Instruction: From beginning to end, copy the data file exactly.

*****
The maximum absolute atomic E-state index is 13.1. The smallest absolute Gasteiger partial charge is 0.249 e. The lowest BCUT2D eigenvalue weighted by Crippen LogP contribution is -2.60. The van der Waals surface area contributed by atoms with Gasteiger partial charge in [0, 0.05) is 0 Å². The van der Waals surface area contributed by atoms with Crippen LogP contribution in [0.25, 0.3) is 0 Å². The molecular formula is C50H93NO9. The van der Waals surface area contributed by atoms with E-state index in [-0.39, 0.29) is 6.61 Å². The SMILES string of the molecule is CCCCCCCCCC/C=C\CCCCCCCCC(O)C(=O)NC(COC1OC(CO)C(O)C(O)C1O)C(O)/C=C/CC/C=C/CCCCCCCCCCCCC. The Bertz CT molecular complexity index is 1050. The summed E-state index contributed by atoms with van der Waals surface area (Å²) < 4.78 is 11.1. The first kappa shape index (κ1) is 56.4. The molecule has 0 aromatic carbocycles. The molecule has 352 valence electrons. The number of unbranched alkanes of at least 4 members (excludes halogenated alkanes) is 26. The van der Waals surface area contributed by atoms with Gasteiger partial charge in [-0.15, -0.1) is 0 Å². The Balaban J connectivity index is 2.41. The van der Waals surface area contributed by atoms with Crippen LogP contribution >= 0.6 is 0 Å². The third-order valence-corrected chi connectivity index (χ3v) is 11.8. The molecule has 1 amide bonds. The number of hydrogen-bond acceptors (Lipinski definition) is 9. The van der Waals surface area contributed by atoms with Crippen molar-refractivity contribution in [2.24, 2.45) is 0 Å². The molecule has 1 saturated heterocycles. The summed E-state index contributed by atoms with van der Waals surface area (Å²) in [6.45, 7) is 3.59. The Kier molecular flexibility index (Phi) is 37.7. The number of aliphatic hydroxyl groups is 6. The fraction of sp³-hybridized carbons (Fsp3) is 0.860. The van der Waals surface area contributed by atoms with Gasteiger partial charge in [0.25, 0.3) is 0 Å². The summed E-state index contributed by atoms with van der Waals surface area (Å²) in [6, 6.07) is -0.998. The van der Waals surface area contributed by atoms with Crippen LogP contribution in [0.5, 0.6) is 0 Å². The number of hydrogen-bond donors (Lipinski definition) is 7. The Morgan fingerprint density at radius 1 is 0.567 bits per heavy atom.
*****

The maximum absolute atomic E-state index is 13.1. The smallest absolute Gasteiger partial charge is 0.249 e. The lowest BCUT2D eigenvalue weighted by Crippen LogP contribution is -2.60. The van der Waals surface area contributed by atoms with Gasteiger partial charge in [0, 0.05) is 0 Å². The van der Waals surface area contributed by atoms with Crippen LogP contribution in [0.25, 0.3) is 0 Å². The molecular formula is C50H93NO9. The van der Waals surface area contributed by atoms with E-state index in [-0.39, 0.29) is 6.61 Å². The SMILES string of the molecule is CCCCCCCCCC/C=C\CCCCCCCCC(O)C(=O)NC(COC1OC(CO)C(O)C(O)C1O)C(O)/C=C/CC/C=C/CCCCCCCCCCCCC. The Bertz CT molecular complexity index is 1050. The summed E-state index contributed by atoms with van der Waals surface area (Å²) < 4.78 is 11.1. The first kappa shape index (κ1) is 56.4. The molecule has 0 aromatic carbocycles. The molecule has 352 valence electrons. The number of unbranched alkanes of at least 4 members (excludes halogenated alkanes) is 26. The van der Waals surface area contributed by atoms with Gasteiger partial charge in [-0.15, -0.1) is 0 Å². The Balaban J connectivity index is 2.41. The van der Waals surface area contributed by atoms with Crippen LogP contribution >= 0.6 is 0 Å². The third-order valence-corrected chi connectivity index (χ3v) is 11.8. The molecule has 1 amide bonds. The number of hydrogen-bond acceptors (Lipinski definition) is 9. The van der Waals surface area contributed by atoms with Crippen molar-refractivity contribution in [2.24, 2.45) is 0 Å². The molecule has 1 saturated heterocycles. The summed E-state index contributed by atoms with van der Waals surface area (Å²) in [6.45, 7) is 3.59. The Kier molecular flexibility index (Phi) is 37.7. The number of aliphatic hydroxyl groups is 6. The fraction of sp³-hybridized carbons (Fsp3) is 0.860. The van der Waals surface area contributed by atoms with Gasteiger partial charge in [0.25, 0.3) is 0 Å². The summed E-state index contributed by atoms with van der Waals surface area (Å²) in [6, 6.07) is -0.998. The van der Waals surface area contributed by atoms with Crippen LogP contribution in [0.5, 0.6) is 0 Å². The number of hydrogen-bond donors (Lipinski definition) is 7. The Morgan fingerprint density at radius 1 is 0.567 bits per heavy atom.